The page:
A very, very sad story today on the news out of California… a family bought a beautiful Morkie puppy from a Craigslist seller. Within just 6 days, Copper, the Yorkie Maltese mix, was dead.

As buyer Kathy Nixon said, “It’s very upsetting to see my children go through this.”

Her Veterinarian confirmed that the puppy would have been sold already suffering from the parvovirus. And of course, the Craigslist seller refused to cover the nearly $900 vet bill.

Getting a Puppy? NEVER buy from Craigslist, Kijiji and the like

Because of puppy mills, both Kijiji and Craigslist have been targets of international petitions demanding they remove the sale of animals and only promote adoption from registered animal rescue groups and shelters, and the re-homing of family pets (for a small adoption fee).

After this backlash, both sites have backed off pet sales to some degree, but do allow people to advertise to re-home their own pet to a forever home. So now, unscrupulous puppy mill breeders pose as regular dog owners, hoping to re-home their pet. There is a “small” fee which is usually anywhere from $200 to $650 and up, supposedly for shipping and other ‘costs’. As one writer put it:


“I thought I would be doing a good deed and providing a forever home. Instead, it was a breeder scam.”



Hand made sign Morkies for saleBe sure to ask to visit the breeder’s kennel or home, and see the other Morkies and dogs they have. Otherwise, you could be buying blind.

If the seller insists on meeting you at a halfway point, or somewhere other than where the other puppies and parent dogs are, it’s a sure sign you’re dealing with a puppy mill.


The California Case 

Ironically, there is a law in California that protects people who buy dogs. But this seller insists she’s not a “real breeder.”  If you buy from a breeder, defined in California as someone who sells at least twenty puppies or three litters a year, you have rights if a dog becomes sick within the first 15 days.

  • You can return the dog for a refund and get your vet bills covered up to the dog’s purchase price.
  • Exchange the dog and get your vet bills for to the amount the dog cost.
  • Or keep the dog and get up to 150% of the price to cover the vet bills with proof of the illness

 Want more tips on avoiding sick puppies, scams and puppy mill dogs?

Download my free e-book, “The 7 Things You Need to Know Before You Get a Morkie.” Among other tips, this e-book tells you how to avoid getting stung like Kathy Nixon.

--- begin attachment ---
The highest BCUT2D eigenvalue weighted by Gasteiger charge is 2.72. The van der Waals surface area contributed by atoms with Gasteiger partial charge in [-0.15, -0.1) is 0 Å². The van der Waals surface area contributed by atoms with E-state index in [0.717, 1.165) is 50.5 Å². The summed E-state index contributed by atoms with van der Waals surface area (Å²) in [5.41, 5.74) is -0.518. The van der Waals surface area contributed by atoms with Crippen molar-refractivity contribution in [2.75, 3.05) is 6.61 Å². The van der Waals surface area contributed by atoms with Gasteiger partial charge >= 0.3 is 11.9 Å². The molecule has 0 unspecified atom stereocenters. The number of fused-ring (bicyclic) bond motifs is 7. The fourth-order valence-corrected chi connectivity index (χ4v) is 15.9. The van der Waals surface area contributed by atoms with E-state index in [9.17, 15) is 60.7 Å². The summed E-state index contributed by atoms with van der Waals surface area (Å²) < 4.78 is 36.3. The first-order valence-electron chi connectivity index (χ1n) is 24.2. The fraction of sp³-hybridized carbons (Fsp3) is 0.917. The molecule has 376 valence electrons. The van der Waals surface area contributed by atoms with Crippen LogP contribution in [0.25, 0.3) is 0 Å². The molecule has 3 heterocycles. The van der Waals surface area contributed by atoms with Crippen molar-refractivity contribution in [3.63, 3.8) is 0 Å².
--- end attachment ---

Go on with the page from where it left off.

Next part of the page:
Warning signs that you’re probably dealing with a puppy mill or unscrupulous backyard breeder

  1. The “breeder” is local, but no, you can’t visit. Instead, he or she wants to meet at a halfway point, a mall or car-park.
  2. You can visit – but you see 3 or more different dog breeds running around. This is a red flag that the breeder isn’t committed to one breed or hybrid and is just breeding whatever dogs she has around in order to make money.
  3. Dirty or stinky facilities. Genuine breeders love their dogs and put their care first. The home and puppy area should be clean and tidy and a safe environment for the puppies and parents.
  4. Hand-painted signs on the road, advertising puppies for sale.
  5. Puppies are always available, and the breeder will let you take one at Christmas, Easter, etc. No good breeder will release a puppy during these high-stress times and no responsible breeder always has a handy supply of puppies.
  6. Stay away from anyone who’s selling puppies at a public place like a flea market, yard sale, swap meet or pet store, or out of the back of a pickup truck, car or van.
  7. Be suspicious of the breeder who doesn’t demand that you spay or neuter your puppy. A genuine breeder will ask you to sign an agreement that your dog will NOT be bred.

Free Report about Morkies

7 Things You Need to Know Before You Get a Morkie

FREE REPORT by small dog expert Deb Gray.

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